Everything you do—from flipping a switch to upgrading your lighting—can add up to big savings.
Easy Energy Efficiency Tips
Here are several quick and easy ways to begin conserving your home’s energy use today to minimize your next bill:
- Reduce your thermostat. A one-degree decrease in heating setpoint can decrease energy use by 3 – 5%.
- Wash clothes with cold water. Only use hot water for very dirty loads.
- Change your central HVAC system filter when dirty by the manufacturers' recommendations. Dirty filters can impact your home comfort and increase your electricity bill.
- Set both the upper and lower water heater thermostats no higher than 120° F.
- Open your blinds and use natural light as much as possible during the day.
- Turn computers and monitors off when not in use.
- Enable auto power-down feature on gaming consoles.
- Unplug battery chargers and other cords when not needed.
- If you don’t unplug them, use energy-saving modes or automatic sleep function on electronics.
- Set the refrigerator temperature to 34°-37°F and freezer temperature to 0° - 5°F.
DIY Savings Ideas
DIY projects can add up but in a good way. According to Energy.gov, sealing uncontrolled air leaks can save from $83 to $166 a year. Weather stripping double-hung windows can save $42 to $86 annually. And insulating your electric water heater tank can save $20 to $45 a year.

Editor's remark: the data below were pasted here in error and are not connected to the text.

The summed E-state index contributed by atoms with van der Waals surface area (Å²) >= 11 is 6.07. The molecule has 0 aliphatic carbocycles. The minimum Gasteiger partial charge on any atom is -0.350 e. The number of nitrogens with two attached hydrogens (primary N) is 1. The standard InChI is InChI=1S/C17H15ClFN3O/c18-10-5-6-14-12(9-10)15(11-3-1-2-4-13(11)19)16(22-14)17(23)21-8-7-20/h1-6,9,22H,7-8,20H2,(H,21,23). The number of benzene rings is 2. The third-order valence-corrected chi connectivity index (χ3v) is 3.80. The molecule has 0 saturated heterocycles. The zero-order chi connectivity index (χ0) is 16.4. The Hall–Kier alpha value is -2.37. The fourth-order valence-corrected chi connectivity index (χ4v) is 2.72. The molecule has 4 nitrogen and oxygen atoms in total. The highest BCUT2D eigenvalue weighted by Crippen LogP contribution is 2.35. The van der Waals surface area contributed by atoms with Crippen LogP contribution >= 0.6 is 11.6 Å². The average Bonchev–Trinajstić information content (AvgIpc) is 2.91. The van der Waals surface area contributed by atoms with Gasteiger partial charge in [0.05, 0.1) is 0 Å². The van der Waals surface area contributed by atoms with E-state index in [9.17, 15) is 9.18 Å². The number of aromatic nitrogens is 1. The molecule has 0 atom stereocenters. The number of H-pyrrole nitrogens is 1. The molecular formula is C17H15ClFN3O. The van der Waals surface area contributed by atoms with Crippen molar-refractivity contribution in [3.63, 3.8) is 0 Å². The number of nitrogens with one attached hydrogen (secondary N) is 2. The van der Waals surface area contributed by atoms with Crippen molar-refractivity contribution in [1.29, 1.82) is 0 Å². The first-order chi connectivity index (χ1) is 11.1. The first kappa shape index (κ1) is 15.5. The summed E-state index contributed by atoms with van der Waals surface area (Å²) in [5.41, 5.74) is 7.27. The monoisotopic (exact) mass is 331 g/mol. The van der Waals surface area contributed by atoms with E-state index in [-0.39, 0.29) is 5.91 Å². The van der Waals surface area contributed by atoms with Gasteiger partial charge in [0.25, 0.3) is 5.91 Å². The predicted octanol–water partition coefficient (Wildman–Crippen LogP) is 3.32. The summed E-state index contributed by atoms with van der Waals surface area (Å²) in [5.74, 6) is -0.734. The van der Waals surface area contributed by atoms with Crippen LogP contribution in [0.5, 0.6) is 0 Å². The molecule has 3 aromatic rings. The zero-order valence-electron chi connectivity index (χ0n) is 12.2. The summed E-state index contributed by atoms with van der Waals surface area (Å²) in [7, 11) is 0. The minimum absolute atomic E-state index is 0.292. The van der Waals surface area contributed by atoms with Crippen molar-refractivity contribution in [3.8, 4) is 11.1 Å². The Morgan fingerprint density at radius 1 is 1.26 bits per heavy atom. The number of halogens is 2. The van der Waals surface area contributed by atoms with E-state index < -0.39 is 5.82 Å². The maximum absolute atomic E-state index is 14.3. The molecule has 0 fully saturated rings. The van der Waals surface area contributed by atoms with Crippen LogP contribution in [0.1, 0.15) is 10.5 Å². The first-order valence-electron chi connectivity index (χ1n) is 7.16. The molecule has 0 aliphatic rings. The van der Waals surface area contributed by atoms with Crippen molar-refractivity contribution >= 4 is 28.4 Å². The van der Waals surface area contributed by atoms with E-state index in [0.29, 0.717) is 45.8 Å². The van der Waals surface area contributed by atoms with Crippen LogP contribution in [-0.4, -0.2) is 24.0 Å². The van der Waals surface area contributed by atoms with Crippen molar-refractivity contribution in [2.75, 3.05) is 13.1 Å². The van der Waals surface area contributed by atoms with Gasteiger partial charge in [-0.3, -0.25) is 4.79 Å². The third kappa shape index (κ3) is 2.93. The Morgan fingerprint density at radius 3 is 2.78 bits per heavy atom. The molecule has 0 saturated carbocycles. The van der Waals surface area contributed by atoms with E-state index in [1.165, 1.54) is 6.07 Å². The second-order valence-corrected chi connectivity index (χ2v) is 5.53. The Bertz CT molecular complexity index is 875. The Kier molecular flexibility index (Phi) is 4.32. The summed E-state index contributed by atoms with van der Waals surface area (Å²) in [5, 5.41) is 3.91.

If you take the mid-range amounts for all three modifications, they can save $221 a year.
Additional easy-to-do projects or steps that could save you money include:
- Insulating your hot water pipes to help reduce heat loss and raise your water’s temperature.
- Insulating and reducing air leaks in floors over garages. You can seal air leaks and add insulation to make the living space more comfortable and make that part of your home more energy-efficient.
- Depending on how well your attic is insulated, consider adding more insulation. There are several types of insulation and the R- or Resistance-value that you will need depends on several variables, including where you live and your climate. Energy.gov and Energystar.gov publish maps that outline recommended R-values.
- Consider installing an attic stairs cover box to improve air leaks and comfort. You can build your own box, purchase a kit, or even buy a pre-built box. According to Energy.gov, the box should be durable enough to withstand repeated openings and closings, have an R-value similar to the rest of your attic insulation, and provide an air seal.
- Here is an easy one: applying frosted contact paper to the windows in or by your front door. Not only can you increase privacy, but you will decrease heat transfer.
- If you do not have one, consider installing a programmable thermostat or a smart thermostat. Either improvement can make a difference on your energy bill, especially if you select a higher temperature in the summer and lower temperature in the winter when you won’t be there.
Saving energy doesn't have to be hard. Use these tips to save energy year-round.